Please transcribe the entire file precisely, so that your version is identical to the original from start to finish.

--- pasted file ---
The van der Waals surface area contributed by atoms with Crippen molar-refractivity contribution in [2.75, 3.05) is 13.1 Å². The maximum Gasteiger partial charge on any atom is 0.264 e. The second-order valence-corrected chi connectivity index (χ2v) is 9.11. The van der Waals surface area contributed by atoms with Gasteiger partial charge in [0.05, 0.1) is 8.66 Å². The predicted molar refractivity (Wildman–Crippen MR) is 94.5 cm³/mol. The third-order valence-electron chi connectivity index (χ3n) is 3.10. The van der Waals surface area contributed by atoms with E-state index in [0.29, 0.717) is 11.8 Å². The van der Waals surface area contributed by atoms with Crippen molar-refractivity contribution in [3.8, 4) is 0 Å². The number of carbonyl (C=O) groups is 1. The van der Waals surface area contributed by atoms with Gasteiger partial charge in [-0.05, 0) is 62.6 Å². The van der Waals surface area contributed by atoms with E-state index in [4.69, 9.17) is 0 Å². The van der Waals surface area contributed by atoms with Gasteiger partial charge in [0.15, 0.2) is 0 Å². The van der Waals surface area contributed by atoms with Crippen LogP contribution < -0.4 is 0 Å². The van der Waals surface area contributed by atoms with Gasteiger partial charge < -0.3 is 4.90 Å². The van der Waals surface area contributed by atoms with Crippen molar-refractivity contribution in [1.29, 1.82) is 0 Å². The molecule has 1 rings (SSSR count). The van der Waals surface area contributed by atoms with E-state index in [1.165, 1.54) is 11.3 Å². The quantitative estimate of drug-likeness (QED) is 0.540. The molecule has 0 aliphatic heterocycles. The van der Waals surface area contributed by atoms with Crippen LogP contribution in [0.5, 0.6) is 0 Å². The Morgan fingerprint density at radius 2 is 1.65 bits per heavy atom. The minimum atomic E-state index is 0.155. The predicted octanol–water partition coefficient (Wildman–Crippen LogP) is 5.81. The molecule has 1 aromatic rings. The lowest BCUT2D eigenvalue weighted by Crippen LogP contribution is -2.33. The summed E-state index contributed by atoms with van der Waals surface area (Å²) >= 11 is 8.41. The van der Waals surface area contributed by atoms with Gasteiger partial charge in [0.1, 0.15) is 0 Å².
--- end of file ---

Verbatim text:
The van der Waals surface area contributed by atoms with Crippen molar-refractivity contribution in [2.75, 3.05) is 13.1 Å². The maximum Gasteiger partial charge on any atom is 0.264 e. The second-order valence-corrected chi connectivity index (χ2v) is 9.11. The van der Waals surface area contributed by atoms with Gasteiger partial charge in [0.05, 0.1) is 8.66 Å². The predicted molar refractivity (Wildman–Crippen MR) is 94.5 cm³/mol. The third-order valence-electron chi connectivity index (χ3n) is 3.10. The van der Waals surface area contributed by atoms with E-state index in [0.29, 0.717) is 11.8 Å². The van der Waals surface area contributed by atoms with Crippen molar-refractivity contribution in [3.8, 4) is 0 Å². The number of carbonyl (C=O) groups is 1. The van der Waals surface area contributed by atoms with Gasteiger partial charge in [-0.05, 0) is 62.6 Å². The van der Waals surface area contributed by atoms with E-state index in [4.69, 9.17) is 0 Å². The van der Waals surface area contributed by atoms with Gasteiger partial charge in [0.15, 0.2) is 0 Å². The van der Waals surface area contributed by atoms with Crippen LogP contribution < -0.4 is 0 Å². The van der Waals surface area contributed by atoms with Gasteiger partial charge < -0.3 is 4.90 Å². The van der Waals surface area contributed by atoms with Crippen molar-refractivity contribution in [1.29, 1.82) is 0 Å². The molecule has 1 rings (SSSR count). The van der Waals surface area contributed by atoms with E-state index in [1.165, 1.54) is 11.3 Å². The quantitative estimate of drug-likeness (QED) is 0.540. The molecule has 0 aliphatic heterocycles. The van der Waals surface area contributed by atoms with Crippen LogP contribution in [0.5, 0.6) is 0 Å². The Morgan fingerprint density at radius 2 is 1.65 bits per heavy atom. The minimum atomic E-state index is 0.155. The predicted octanol–water partition coefficient (Wildman–Crippen LogP) is 5.81. The molecule has 1 aromatic rings. The lowest BCUT2D eigenvalue weighted by Crippen LogP contribution is -2.33. The summed E-state index contributed by atoms with van der Waals surface area (Å²) >= 11 is 8.41. The van der Waals surface area contributed by atoms with Gasteiger partial charge in [0.1, 0.15) is 0 Å².